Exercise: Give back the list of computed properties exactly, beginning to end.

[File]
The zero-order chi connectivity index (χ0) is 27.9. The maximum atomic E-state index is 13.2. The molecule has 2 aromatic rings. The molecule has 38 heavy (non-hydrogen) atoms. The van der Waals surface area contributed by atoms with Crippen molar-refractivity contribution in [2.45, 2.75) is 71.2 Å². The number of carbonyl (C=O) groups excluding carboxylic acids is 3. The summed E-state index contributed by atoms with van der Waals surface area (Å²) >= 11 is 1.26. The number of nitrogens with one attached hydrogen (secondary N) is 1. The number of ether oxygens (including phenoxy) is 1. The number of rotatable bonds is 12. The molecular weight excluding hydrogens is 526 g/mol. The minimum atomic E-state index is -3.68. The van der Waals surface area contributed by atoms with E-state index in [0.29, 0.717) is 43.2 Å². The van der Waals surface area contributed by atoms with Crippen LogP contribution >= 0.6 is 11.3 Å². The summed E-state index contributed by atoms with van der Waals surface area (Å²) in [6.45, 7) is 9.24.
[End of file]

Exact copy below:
The zero-order chi connectivity index (χ0) is 27.9. The maximum atomic E-state index is 13.2. The molecule has 2 aromatic rings. The molecule has 38 heavy (non-hydrogen) atoms. The van der Waals surface area contributed by atoms with Crippen molar-refractivity contribution in [2.45, 2.75) is 71.2 Å². The number of carbonyl (C=O) groups excluding carboxylic acids is 3. The summed E-state index contributed by atoms with van der Waals surface area (Å²) >= 11 is 1.26. The number of nitrogens with one attached hydrogen (secondary N) is 1. The number of ether oxygens (including phenoxy) is 1. The number of rotatable bonds is 12. The molecular weight excluding hydrogens is 526 g/mol. The minimum atomic E-state index is -3.68. The van der Waals surface area contributed by atoms with E-state index in [0.29, 0.717) is 43.2 Å². The van der Waals surface area contributed by atoms with Crippen LogP contribution >= 0.6 is 11.3 Å². The summed E-state index contributed by atoms with van der Waals surface area (Å²) in [6.45, 7) is 9.24.